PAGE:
I've got several questions about Z3 tactics, most of them concern `simplify`

.

I noticed that linear inequalites after applying

`simplify`

are often negated. For example`(> x y)`

is transformed by`simplify`

into`(not (<= x y))`

. Ideally, I would want integer [in]equalities not to be negated, so that`(not (<= x y))`

is transformed into`(<= y x)`

. I can I ensure such a behavior?Also, among <, <=, >, >= it would be desirable to have only one type of inequalities to be used in all integer predicates in the simplified formula, for example <=. Can this be done?

What does

`:som`

parameter of`simplify`

do? I can see the description that says that it is used to put polynomials in som-of-monomials form, but maybe I'm not getting it right. Could you please give an example of different behavior of simplify with`:som`

set to true and false?Am I right that after applying

`simplify`

arithmetical expressions would always be represented in the form`a1*t1+...+an*tn`

, where`ai`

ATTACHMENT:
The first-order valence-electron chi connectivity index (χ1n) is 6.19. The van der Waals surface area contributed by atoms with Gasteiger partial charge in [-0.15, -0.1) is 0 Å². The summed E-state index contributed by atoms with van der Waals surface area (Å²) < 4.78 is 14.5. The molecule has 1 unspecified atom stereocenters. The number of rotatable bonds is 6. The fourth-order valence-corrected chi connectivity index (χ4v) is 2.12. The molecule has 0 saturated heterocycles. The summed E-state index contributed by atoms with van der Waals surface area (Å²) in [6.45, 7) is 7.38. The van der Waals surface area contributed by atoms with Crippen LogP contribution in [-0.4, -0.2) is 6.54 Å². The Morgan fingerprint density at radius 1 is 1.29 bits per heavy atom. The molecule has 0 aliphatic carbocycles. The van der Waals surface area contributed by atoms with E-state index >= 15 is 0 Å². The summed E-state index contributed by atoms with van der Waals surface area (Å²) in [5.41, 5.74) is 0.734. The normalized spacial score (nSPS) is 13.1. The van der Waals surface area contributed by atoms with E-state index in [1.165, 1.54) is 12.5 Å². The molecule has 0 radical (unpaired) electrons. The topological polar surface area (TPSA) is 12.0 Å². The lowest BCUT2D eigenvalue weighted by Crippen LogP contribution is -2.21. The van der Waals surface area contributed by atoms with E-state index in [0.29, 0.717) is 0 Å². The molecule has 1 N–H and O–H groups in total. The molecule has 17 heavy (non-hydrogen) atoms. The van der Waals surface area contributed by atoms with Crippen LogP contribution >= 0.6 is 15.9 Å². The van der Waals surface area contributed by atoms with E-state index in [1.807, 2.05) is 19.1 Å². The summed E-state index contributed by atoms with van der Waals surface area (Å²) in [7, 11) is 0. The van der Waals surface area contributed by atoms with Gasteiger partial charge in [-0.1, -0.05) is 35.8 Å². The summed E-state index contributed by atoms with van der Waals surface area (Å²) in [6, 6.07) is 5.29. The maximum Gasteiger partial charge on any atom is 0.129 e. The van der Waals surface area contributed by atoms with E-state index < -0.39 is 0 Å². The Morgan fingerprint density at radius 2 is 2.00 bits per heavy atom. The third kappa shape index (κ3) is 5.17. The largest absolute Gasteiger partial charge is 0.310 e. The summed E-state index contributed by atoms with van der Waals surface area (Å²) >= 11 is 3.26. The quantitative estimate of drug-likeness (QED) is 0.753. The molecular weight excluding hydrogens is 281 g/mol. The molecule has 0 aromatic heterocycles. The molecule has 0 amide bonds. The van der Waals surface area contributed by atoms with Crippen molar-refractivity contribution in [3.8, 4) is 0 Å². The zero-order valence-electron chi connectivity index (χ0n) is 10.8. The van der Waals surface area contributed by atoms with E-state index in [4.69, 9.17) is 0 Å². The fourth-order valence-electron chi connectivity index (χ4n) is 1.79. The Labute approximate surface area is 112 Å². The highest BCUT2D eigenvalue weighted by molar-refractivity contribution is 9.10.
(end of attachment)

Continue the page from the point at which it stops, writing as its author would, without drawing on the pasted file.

are constants and`ti`

are distinct terms (variables, uninterpreted constants or function symbols)? In particular is always the case that subtraction operation doesn't appear in the result?Is there any available description of the

`ctx-solver-simplify`

tactic? Superficially, I understand that this is an expensive algorithm because it uses the solver, but it would be interesting to learn more about the underlying algorithm so that I have an idea on how many solver calls I may expect, etc. Maybe you could give a refernce to a paper or give a brief sketch of the algorithm?Finally, here it was mentioned that a tutorial on how to write tactics inside the Z3 code base might appear. Is there any yet?

Thank you.